New Delhi: Former Pakistani spy chief Asad Durrani, who collaborated with an Indian counterpart in a book that touches on Pakistan's role in Afghanistan and Kashmir, has been stopped from leaving the country and put on the no-fly list. Retired Lieutenant General Asad Durrani headed Pakistan's Inter Services Intelligence (ISI) from 1990 to 1992. On Monday, he was placed on the Exit Control List (ECL), which stops him from leaving the country.
- Asad Durrani co-wrote a book with former RAW chief AS Dulat
- Pak may have given details of Osama to US, the book suggests
- Book based on the two authors' talks on various topics including Kashmir
Asad Durrani has been facing a controversy since the release last week of "The Spy Chronicles: RAW, ISI and the Illusion of Peace", the book he co-wrote with AS Dulat, who headed India's intelligence agency Research and Analysis Wing (RAW).
He was summoned to the Pakistani military headquarters yesterday and accused of violating the institution's code of conduct over comments he made in the book.
The book is based on a series of discussions between the two former spy chiefs on subjects including tense relations with India and Pakistan's interference in Kashmir and Afghanistan. The US has long accused the ISI of backing terrorists in Afghanistan, including the Taliban. Islamabad denies the claims.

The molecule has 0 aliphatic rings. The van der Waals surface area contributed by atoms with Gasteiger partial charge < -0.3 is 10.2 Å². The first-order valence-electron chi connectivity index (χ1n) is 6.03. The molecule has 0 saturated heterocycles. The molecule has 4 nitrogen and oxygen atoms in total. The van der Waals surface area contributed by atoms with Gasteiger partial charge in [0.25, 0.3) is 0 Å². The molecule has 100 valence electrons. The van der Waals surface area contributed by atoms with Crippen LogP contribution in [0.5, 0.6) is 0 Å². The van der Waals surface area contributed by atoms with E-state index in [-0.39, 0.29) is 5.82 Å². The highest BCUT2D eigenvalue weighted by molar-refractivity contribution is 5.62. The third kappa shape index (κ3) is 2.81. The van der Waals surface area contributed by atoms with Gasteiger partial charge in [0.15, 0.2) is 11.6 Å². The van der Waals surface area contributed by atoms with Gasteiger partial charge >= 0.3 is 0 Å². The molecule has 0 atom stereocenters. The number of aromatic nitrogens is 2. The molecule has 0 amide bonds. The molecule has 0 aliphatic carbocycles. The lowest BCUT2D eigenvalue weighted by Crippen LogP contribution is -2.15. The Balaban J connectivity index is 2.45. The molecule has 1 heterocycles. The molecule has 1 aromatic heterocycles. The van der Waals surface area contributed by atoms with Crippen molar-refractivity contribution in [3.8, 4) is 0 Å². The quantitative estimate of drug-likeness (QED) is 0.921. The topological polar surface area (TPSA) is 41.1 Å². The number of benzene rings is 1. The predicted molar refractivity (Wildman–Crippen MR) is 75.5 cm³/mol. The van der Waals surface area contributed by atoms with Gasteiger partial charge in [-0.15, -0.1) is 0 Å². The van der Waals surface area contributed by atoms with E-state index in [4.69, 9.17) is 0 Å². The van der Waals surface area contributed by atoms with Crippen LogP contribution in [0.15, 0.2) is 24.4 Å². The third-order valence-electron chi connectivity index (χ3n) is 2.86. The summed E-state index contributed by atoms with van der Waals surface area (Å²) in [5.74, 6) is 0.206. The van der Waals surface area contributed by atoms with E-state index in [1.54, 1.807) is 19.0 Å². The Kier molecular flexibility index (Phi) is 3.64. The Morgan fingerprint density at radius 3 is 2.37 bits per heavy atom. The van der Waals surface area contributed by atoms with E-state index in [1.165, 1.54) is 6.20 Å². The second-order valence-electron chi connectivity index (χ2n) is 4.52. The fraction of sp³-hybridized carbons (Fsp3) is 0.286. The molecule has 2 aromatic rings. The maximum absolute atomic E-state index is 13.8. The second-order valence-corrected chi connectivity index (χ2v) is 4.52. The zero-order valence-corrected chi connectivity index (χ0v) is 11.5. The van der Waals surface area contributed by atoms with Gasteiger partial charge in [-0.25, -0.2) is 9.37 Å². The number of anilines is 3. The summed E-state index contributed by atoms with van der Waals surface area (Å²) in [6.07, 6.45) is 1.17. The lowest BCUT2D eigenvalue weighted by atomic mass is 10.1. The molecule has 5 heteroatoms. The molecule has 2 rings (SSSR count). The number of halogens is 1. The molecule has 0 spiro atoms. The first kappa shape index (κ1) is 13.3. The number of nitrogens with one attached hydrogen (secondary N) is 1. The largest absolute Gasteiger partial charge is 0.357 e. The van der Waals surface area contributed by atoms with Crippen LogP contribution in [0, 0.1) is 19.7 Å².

The military is the most powerful institution in Pakistan and has ruled the country for around half its history. Criticism of the military, especially its use of proxies or terrorists in conflicts in the region, is seen as taboo in the country.
Exploring a topic that is extremely sensitive for the Pakistani army, the book suggests that Islamabad may have known about the whereabouts of Osama bin Laden and may have later handed over information to the US resulting in the 2011 raid that killed the Al Qaeda chief.
Speaking to NDTV along with Mr Dulat, Asad Durrani had said he had reason to believe his country's army cooperated with the US in the operation to kill Osama bin Laden in his hideout in Pakistan's Abbottabad cantonment.
"The more important thing is that the investigative report I have seen - two from the west, two from Pakistan, they all come to more or less the same conclusion that at some stage the ISI cooperated, the army cooperated," said Asad Durrani, adding that the operation also had the consent of the government.
The controversy comes weeks after former prime minister Nawaz Sharif sparked a similar firestorm at home and in India by suggesting Pakistani terrorists were behind the 2008 attacks in Mumbai.